Los Angeles: On March 17, The Fowler Museum, located on the campus of the University of California, Los Angeles, opened an exhibition of twenty-three photographs by Jan Kempenaers of former-Yugoslavian “spomeniks.” Based on Kempenaers’ 2010 photographic book published in conjunction with the Academy of Fine Arts Ghent, the images depict the 1960s-1970s modernist, futuristic-looking monuments that were meant to simultaneously commemorate the tragedies of World War II and herald the promise of the new socialist state. Impersonal, stark, solid but at the same time strikingly in ruin, the monuments evoke the sentiment of an abandoned and forgotten promise. With his careful eye to framing and lighting, Kempenaers has captured the dialogue of these characteristics in his photographs.
Spomeniks combine the beauty of skilled architectural design with sculptural execution, and were conceived of by architects who are today largely forgotten: Bakic, Zivkovic, Džamonja, Jordan and Iskra Grabul. Soon after the formation of the Federal People’s Republic of Yugoslavia in 1946 and under the national leadership of Marshall Josip Broz Tito, spomeniks began to appear across the country. With no apparent underlying governing structure that unified their individual design, and, as John Bailey has pointed out in a 2011 ascmag.com entry, reminiscent in form and material of such designers as Le Corbusier, spomeniks are scattered throughout rural areas of the former Yugoslavia. Some resemble large-scale conceptual sculpture, others almost appear to be buildings, still others might be mistaken for space craft or utilitarian structures.
Kempenaers, in a March 15 gallery talk at the Fowler, described the process of seeking out and accessing the largely forgotten monuments in their remote locations. Although the spomeniks were once the well-visited sites of adult and schoolchildren pilgrimage, for his 2006-09 project Kempenaers relied on anecdotal directions and a decades-old map. Most of his images reflect this abandoned state, but others depict the graffitted and ruined remains of the monuments’ former stature. Kempenaers sometimes spent several days at a particular site, waiting to capture the ideal lighting. With a few exceptions, the result is a nearly uniform, unexpressive sky that reflects the starkness of the monument it backgrounds. The photographs, with their careful lighting and landscapes devoid of people, reflect both Kempenears’ trek and his patience.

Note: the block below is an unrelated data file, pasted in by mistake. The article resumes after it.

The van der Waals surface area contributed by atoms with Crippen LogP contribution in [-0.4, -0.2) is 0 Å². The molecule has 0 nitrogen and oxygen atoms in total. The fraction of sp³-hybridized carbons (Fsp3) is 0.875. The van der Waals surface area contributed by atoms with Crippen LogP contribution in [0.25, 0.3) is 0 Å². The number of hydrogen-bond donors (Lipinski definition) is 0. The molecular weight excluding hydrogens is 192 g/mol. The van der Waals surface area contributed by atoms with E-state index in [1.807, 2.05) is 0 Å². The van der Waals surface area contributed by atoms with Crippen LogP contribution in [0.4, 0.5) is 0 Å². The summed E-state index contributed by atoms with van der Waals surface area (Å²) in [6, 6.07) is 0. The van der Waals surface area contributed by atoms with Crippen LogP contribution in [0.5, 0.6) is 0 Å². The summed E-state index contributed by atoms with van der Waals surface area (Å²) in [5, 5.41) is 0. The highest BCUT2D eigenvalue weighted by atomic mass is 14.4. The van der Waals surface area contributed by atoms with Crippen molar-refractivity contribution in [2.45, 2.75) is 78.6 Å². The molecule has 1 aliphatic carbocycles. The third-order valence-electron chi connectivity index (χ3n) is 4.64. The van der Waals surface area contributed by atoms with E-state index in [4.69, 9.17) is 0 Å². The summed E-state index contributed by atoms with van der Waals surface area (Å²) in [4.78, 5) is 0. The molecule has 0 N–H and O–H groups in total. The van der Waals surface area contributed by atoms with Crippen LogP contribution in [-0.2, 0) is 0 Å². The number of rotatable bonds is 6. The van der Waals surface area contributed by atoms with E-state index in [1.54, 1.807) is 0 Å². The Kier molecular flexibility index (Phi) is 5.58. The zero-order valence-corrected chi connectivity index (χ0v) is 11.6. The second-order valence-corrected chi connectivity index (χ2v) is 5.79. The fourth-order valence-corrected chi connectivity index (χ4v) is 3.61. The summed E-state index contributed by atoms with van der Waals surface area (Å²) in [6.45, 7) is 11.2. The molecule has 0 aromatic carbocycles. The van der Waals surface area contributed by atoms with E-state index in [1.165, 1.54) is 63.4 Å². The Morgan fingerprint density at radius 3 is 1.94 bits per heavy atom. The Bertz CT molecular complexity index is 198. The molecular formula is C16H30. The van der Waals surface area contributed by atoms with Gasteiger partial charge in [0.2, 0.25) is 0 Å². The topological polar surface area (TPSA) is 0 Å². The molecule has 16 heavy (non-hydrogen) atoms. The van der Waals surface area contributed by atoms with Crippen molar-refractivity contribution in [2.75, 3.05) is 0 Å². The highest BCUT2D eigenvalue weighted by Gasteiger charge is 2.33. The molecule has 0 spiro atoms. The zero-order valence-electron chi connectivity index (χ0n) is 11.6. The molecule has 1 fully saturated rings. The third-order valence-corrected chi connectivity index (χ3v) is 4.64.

Ghent-based Kempenaers was trained in photography and completed a PhD in visual arts in 2011. Interested in urban and landscape photography, but also more recently in abstract photographic projects, Kempenaers approaches spomeniks not entirely for their social value or national cache of memories but rather for their aesthetics and striking visuality. The resulting photographs are artistically striking and, although perhaps unintentionally, documentary as well.
Willem Jan Neutelings, in his 2008 Spomenik, The Monuments of Former Yugoslavia, has suggested that, in their present condition, the spomeniks have finally come to their symbolic fruition: dilapidated and all but forgotten, they themselves not only commemorate but also grieve for the horrors of WWII they mark. No longer symbols of victory, they have become sculptural acts of mourning: that which was meant to generate memory has itself been forgotten. It is the completion of this transition that Kempenaers marks in his photographs.
Spomenik: Photographs of the Monuments of Former Yugoslavia by Jan Kempenaers is on display at UCLA’s Fowler Museum until August 11, 2013. Kempenaers’ 2010 photo book, which features three additional spomenik images, is widely available and published by Roma Publications.
Guest Contributor Tracy Buck is currently pursuing a PhD in Art History at the University of California, Los Angeles. She holds MA degrees in South Asian Cultures and Languages and in Museum Studies, and has worked in the Collections Management and Curatorial departments of several history and art museums.